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Shape and sample size impacts on time-based home range estimates
  • Brendan Hoover,
  • Jennifer Miller
Brendan Hoover
University of Texas System

Corresponding Author:[email protected]

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Jennifer Miller
University of Texas at Austin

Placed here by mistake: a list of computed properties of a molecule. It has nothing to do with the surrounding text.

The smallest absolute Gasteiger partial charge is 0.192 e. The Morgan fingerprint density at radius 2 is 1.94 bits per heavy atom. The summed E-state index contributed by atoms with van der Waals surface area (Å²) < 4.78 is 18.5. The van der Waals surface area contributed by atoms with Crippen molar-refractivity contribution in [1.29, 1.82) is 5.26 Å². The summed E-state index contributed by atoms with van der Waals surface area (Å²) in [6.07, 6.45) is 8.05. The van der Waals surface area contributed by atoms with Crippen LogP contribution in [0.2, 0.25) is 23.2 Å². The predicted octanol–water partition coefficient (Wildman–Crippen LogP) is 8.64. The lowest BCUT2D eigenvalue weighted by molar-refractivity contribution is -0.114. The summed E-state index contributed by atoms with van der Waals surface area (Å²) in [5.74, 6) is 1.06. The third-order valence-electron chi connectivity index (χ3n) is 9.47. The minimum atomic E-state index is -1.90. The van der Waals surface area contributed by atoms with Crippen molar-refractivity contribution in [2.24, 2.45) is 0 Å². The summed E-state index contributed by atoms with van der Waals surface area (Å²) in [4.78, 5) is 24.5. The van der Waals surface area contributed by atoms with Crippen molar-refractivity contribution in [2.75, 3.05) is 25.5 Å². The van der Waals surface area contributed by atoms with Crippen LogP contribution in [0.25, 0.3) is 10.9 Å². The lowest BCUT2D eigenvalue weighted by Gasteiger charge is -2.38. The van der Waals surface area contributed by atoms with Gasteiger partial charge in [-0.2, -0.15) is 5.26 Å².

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Home range estimates have been a key geographic unit for understanding the link between animals and their habitat/resource choices since the term was first described by Burt (1943) and formally quantified by Mohr (1947)—who introduced minimum convex polygons (MCP) as a method to delineate individual home ranges. Numerous methods have subsequently been developed to estimate home ranges. However, depending on the method used, widely different estimations can be found with the same animal location dataset. With different home range delineations, inferences in a heterogenous landscape about animal resource and habitat preferences with different delineations can impact wildlife management. In this research, time-based home range methods that account for autocorrelation in animal movement were evaluated for accuracy in terms of area, shape, and location in response to sample size and common wildlife GPS-point patterns. These characteristics of home range estimation are important for inferring animal habitat and resource use. Despite the improved accuracy of time-based methods compared to traditional point-based methods like MCP, location was often inaccurate for all GPS-point patterns, as were shape and area for GPS-point patterns with perforations (common for areas with large physical barriers like mountains or lakes). These findings are important to wildlife managers using time-based home range methods for analysis.